10. Email Address Present - Email addresses are almost never present on spam sites.
  11. Defaults to HTTPS - Few spam sites invest in SSL certificates; HTTPS is often a good trust signal.
  12. Use of Meta Keywords - Pages that use the meta keywords tag are more likely to be spam than those that don't.
  13. Jumpshot Visit Rank - Websites with very few visits in Jumpshot's clickstream panel were more often spam than those with high numbers of visits.
  14. Rel Canonical - Utilizing a non-local rel=canonical tag is often associated with spam.
  15. Length of Title Element - Pages with very long or very short titles are correlated with spam sites.
  16. Length of Meta Description - Pages with very long or very short meta description tags are correlated with spam sites.
  17. Length of Meta Keywords - Pages with very long meta keywords tags are often found on spam sites.
  18. Browser Icon - Spam sites rarely use a favicon; non-spam sites often do.
  19. Facebook Pixel - The Facebook tracking pixel is almost never present on spam sites.
  20. Number of External Outlinks - Spam sites are more likely to have abnormally high or low external outlinks.
  21. Number of Domains Linked-To - Spam sites are more likely to have abnormally high or low unique domains to which they link.
  22. Ratio of External Links to Content - Spam sites are more likely to have abnormal ratios of links to content.
  23. Vowels/Consonants in Domain Name - Spam sites often have many sequential vowels or consonants in their domain name.
  24. Hyphens in Domain Name - Spam sites are more likely to use multiple hyphens in their domain name.
  25. URL Length - Spam pages often have abnormally short or long URL path lengths.
  26. Presence of Poison Words - Spam sites often employ specific words that are associated with webspam topics like pharmaceuticals, adult content, gaming, and others.
  27. Uses High CPC Anchor Text? - Spam sites often employ specific words in the anchor text of outlinks that are associated with webspam topics like pharmaceuticals, adult content, gaming, and others?.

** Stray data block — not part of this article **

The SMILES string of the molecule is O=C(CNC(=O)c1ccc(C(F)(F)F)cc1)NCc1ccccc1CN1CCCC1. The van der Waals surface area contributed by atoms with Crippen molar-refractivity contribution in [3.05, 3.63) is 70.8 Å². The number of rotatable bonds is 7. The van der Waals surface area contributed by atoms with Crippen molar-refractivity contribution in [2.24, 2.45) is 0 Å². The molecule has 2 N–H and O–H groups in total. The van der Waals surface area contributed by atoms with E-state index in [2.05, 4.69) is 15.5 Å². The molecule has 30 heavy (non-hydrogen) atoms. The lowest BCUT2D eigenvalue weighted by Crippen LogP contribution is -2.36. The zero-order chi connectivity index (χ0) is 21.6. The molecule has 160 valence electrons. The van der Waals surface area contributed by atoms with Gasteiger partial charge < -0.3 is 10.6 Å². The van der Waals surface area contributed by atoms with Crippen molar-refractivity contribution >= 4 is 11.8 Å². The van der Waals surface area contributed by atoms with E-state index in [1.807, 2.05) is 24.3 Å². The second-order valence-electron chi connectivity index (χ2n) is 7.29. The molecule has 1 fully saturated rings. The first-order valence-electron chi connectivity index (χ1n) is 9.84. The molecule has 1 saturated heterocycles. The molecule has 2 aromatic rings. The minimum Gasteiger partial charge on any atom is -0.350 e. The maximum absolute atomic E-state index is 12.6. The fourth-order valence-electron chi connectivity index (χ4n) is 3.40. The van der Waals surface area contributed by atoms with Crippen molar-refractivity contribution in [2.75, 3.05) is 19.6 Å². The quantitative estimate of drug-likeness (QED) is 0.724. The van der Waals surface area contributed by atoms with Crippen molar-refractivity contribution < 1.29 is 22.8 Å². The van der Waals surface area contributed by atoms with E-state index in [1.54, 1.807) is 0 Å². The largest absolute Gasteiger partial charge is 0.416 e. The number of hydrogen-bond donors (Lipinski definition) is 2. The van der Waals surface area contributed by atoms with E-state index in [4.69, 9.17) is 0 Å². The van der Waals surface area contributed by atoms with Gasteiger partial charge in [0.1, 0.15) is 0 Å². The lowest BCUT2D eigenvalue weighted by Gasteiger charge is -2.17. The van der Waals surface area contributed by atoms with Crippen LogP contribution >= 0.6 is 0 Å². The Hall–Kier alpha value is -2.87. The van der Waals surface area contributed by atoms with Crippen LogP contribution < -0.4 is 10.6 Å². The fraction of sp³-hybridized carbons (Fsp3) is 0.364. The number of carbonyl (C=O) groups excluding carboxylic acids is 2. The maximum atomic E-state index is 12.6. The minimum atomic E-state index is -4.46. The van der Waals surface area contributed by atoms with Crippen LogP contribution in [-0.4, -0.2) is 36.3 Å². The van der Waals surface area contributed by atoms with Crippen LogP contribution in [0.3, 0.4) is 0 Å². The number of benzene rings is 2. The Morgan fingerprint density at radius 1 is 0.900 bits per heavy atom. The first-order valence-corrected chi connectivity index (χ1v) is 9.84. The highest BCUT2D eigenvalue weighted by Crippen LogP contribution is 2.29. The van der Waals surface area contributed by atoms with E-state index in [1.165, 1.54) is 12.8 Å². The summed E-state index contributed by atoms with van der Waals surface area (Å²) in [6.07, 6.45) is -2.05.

Additional thoughts...

  • Low MozTrust or MozRank Score - The site link profile is not trustworthy.
  • Large Site with Few Links - We found very few sites linking to this site, considering its size.
  • Site Link Diversity is Low - The diversity of link sources to this subdomain is low.
  • Ratio of Followed to Nofollowed Subdomains - The ratio of followed to nofollowed subdomains linking to this subdomain is outside the normal range of others in our index.
  • Ratio of Followed to Nofollowed Domains - The ratio of followed to nofollowed domains linking to this subdomain is outside the normal range of others in our index.
  • Small Proportion of Branded Links - Links to this subdomain have low amounts of branded anchor text.
  • Thin Content - A subset of pages within this subdomain have little content.
  • Site Mark-up is Abnormally Small - There's a high ratio of visible text compared to HTML, JavaScript, etc.
  • Large Number of External Links - A subset of pages within this subdomain has a large number of external links.
  • Low Number of Internal Links - Pages crawled on the subdomain have a small number of internal links.
  • Anchor Text Heavy Page - There's a high ratio of anchor text compared to content text.
  • External Links in Navigation - There's a large number of external links within sidebars and footers.
  • No Contact Info - None of the pages crawled contain an email address or links to a social profile.
  • Low Number of Pages Found - Crawl only gets a valid response to a small number of pages.
  • TLD Correlated with Spam Domains - This subdomain is on a top level domain (TLD) extension often found to be the source of spam links.
  • Domain Name Length - This domain name's character count is higher than average.
  • Domain Name Contains Numerals - Domain names including numbers are often found to be the source of spam links.